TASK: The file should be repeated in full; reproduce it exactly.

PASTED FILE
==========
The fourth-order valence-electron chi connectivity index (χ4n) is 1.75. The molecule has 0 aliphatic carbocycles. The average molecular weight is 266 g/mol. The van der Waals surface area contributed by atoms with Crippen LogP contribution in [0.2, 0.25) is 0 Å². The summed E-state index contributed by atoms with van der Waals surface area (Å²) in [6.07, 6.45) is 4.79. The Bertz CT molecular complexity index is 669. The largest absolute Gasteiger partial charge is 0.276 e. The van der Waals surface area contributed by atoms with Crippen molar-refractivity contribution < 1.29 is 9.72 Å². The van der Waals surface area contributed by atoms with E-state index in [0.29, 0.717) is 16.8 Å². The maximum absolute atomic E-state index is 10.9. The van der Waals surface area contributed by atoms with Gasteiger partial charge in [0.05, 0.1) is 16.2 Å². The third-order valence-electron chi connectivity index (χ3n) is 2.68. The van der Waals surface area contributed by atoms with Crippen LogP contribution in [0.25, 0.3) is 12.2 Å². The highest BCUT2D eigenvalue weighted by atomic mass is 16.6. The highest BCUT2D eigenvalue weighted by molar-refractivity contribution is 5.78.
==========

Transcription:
The fourth-order valence-electron chi connectivity index (χ4n) is 1.75. The molecule has 0 aliphatic carbocycles. The average molecular weight is 266 g/mol. The van der Waals surface area contributed by atoms with Crippen LogP contribution in [0.2, 0.25) is 0 Å². The summed E-state index contributed by atoms with van der Waals surface area (Å²) in [6.07, 6.45) is 4.79. The Bertz CT molecular complexity index is 669. The largest absolute Gasteiger partial charge is 0.276 e. The van der Waals surface area contributed by atoms with Crippen molar-refractivity contribution < 1.29 is 9.72 Å². The van der Waals surface area contributed by atoms with E-state index in [0.29, 0.717) is 16.8 Å². The maximum absolute atomic E-state index is 10.9. The van der Waals surface area contributed by atoms with Gasteiger partial charge in [0.05, 0.1) is 16.2 Å². The third-order valence-electron chi connectivity index (χ3n) is 2.68. The van der Waals surface area contributed by atoms with Crippen LogP contribution in [0.25, 0.3) is 12.2 Å². The highest BCUT2D eigenvalue weighted by atomic mass is 16.6. The highest BCUT2D eigenvalue weighted by molar-refractivity contribution is 5.78.